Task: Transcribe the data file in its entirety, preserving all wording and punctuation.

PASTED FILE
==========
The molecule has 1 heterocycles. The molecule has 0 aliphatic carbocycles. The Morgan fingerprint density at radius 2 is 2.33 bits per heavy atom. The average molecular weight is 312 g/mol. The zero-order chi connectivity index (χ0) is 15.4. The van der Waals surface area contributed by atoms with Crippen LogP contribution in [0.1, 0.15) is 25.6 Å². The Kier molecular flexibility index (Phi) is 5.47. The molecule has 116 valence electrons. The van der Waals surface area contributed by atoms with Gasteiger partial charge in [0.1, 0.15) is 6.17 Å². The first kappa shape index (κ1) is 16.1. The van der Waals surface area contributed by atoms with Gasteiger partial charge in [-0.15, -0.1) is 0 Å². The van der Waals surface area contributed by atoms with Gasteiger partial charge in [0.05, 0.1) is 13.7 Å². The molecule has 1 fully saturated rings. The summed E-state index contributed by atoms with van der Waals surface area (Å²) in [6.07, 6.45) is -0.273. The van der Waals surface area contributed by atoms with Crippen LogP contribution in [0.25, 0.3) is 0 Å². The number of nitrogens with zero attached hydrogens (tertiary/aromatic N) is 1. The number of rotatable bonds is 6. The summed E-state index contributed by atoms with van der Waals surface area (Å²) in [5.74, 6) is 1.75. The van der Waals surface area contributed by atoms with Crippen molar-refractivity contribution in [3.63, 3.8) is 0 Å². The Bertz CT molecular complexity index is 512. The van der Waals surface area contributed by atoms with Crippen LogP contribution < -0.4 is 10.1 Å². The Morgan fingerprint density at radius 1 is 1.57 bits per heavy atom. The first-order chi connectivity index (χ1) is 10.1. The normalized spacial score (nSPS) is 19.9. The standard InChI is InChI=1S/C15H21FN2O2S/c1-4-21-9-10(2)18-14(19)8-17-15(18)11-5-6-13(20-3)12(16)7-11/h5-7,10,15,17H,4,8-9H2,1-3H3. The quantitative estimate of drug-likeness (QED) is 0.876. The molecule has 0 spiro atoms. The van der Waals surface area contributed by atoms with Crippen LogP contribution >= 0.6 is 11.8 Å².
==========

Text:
The molecule has 1 heterocycles. The molecule has 0 aliphatic carbocycles. The Morgan fingerprint density at radius 2 is 2.33 bits per heavy atom. The average molecular weight is 312 g/mol. The zero-order chi connectivity index (χ0) is 15.4. The van der Waals surface area contributed by atoms with Crippen LogP contribution in [0.1, 0.15) is 25.6 Å². The Kier molecular flexibility index (Phi) is 5.47. The molecule has 116 valence electrons. The van der Waals surface area contributed by atoms with Gasteiger partial charge in [0.1, 0.15) is 6.17 Å². The first kappa shape index (κ1) is 16.1. The van der Waals surface area contributed by atoms with Gasteiger partial charge in [-0.15, -0.1) is 0 Å². The van der Waals surface area contributed by atoms with Gasteiger partial charge in [0.05, 0.1) is 13.7 Å². The molecule has 1 fully saturated rings. The summed E-state index contributed by atoms with van der Waals surface area (Å²) in [6.07, 6.45) is -0.273. The van der Waals surface area contributed by atoms with Crippen LogP contribution in [0.25, 0.3) is 0 Å². The number of nitrogens with zero attached hydrogens (tertiary/aromatic N) is 1. The number of rotatable bonds is 6. The summed E-state index contributed by atoms with van der Waals surface area (Å²) in [5.74, 6) is 1.75. The van der Waals surface area contributed by atoms with Crippen molar-refractivity contribution in [3.63, 3.8) is 0 Å². The Bertz CT molecular complexity index is 512. The van der Waals surface area contributed by atoms with Crippen LogP contribution < -0.4 is 10.1 Å². The Morgan fingerprint density at radius 1 is 1.57 bits per heavy atom. The first-order chi connectivity index (χ1) is 10.1. The normalized spacial score (nSPS) is 19.9. The standard InChI is InChI=1S/C15H21FN2O2S/c1-4-21-9-10(2)18-14(19)8-17-15(18)11-5-6-13(20-3)12(16)7-11/h5-7,10,15,17H,4,8-9H2,1-3H3. The quantitative estimate of drug-likeness (QED) is 0.876. The molecule has 0 spiro atoms. The van der Waals surface area contributed by atoms with Crippen LogP contribution >= 0.6 is 11.8 Å².